2.22 Although worldly experiences do not exist any longer for the yogi who has reached liberation, the world remains. The world is real.
In the tradition of philosophy that yoga belongs to, there are competing views on the world. Some schools maintain that the world is real and that it can be apprehended by our senses, just as it is. Other perspectives propose that the world is an illusion, pervaded by a fundamental unchanging oneness manifesting as all that there is. Still other approaches indicate that everything consists of momentary impressions that keep changing with only emptiness underlying all of existence. Each one of these options suggests a different path of action. For instance, if you see the world as a very convincing illusion under which hides true reality, your path may require you to discard everything that you experience as an illusion keeping you from experiencing the underlying reality. If emptiness is all that there is, then your focus may be on the temporariness of all internal and external phenomena.
This sutra states that the world of experience is real, it is not something to be denied. In other words, life and consciousness coexist, with life offering experiences for the benefit of consciousness. As the previous verse suggested, life is a vehicle for awareness. Individual awareness can either identify with the fleeting experiences (1.4) or it can abide in its own true nature (1.3), consciousness. Anything that can be experienced is not an illusion or the product of your imagination. It is real. Yet it is impermanent; it does not last. All experiences serve the purpose of providing liberation for awareness. The yogi is the person who has chosen to abide in awareness by liberating from their attachments to experiences. Therefore, the world, although real, does not entice the yogi any longer to identify with the temporary comings and goings of experience. In other words, the yogini participates in the world without taking it personally, doing her duty without expectations or attachments. As you try to practice this sutra consider What are the experiences that capture your attention? What aspects of life define who you are? Is there something that you previously identified with, but that no longer seems to define you? How do you see the world, your experiences and your own awareness? What are the relationships between these three ideas? How do your views influence your thoughts, emotions, actions and interactions?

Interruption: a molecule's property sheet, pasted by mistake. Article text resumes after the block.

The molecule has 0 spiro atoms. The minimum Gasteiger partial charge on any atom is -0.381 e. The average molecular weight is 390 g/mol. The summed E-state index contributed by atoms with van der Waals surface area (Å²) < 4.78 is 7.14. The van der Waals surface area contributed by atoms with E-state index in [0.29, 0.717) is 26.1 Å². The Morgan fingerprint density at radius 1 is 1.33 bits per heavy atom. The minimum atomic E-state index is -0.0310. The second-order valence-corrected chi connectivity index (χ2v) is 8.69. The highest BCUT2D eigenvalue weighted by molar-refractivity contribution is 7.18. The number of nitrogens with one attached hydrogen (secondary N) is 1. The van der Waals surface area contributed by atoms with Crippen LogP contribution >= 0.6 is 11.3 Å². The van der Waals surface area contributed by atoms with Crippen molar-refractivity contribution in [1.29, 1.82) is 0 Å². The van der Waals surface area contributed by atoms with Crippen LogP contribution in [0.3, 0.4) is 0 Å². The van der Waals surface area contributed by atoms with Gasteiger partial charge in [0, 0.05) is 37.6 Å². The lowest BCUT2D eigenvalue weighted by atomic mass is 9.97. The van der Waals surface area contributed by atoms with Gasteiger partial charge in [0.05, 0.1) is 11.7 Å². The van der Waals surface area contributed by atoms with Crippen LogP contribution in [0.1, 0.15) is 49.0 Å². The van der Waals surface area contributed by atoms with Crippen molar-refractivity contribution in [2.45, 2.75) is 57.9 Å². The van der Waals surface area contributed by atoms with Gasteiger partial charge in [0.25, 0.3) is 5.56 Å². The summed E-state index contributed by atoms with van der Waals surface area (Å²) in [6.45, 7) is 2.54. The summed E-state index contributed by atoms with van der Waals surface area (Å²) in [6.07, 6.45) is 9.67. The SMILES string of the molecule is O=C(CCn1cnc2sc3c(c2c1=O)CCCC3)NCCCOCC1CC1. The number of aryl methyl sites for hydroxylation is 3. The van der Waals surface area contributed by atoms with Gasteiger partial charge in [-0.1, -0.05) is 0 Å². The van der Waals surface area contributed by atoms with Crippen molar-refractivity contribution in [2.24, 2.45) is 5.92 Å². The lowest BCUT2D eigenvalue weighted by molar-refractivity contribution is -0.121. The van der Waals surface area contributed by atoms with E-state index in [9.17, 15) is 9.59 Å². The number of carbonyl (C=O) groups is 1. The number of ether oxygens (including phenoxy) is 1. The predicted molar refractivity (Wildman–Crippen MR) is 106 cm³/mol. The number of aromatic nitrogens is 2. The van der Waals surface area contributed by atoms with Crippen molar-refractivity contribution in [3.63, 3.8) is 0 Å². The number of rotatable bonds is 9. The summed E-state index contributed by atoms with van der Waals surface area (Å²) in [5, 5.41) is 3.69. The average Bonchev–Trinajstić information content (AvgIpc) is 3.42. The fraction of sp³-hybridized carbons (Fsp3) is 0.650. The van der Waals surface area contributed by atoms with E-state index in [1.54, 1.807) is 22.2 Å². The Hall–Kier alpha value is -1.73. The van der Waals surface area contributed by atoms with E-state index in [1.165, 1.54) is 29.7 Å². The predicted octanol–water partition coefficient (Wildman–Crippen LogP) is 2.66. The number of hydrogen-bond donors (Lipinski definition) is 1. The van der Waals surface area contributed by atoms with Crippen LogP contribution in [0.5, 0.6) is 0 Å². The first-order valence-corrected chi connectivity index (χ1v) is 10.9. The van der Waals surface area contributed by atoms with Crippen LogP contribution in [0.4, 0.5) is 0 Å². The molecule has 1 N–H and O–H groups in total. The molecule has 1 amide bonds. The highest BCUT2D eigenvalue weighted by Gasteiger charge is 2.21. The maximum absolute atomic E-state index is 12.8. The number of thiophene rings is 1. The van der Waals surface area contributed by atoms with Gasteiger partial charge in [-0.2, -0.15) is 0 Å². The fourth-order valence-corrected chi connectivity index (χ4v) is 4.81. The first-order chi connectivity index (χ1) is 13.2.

As usual, one more way of exploring the meaning of this sutra is by chanting it.
You can choose to chant it in its traditional form with some of the words coming together:
2.22 kṛtārthaṃ pratinaṣṭaṃpyanaṣṭaṃ tadanya sādhāraṇatvāt
कृतार्थं प्रतिनष्टंप्यनष्टं तदन्य साधारणत्वात् ॥२२॥
Another option is to chant each word in the sutra individually:
If you prefer, you may listen to the podcast: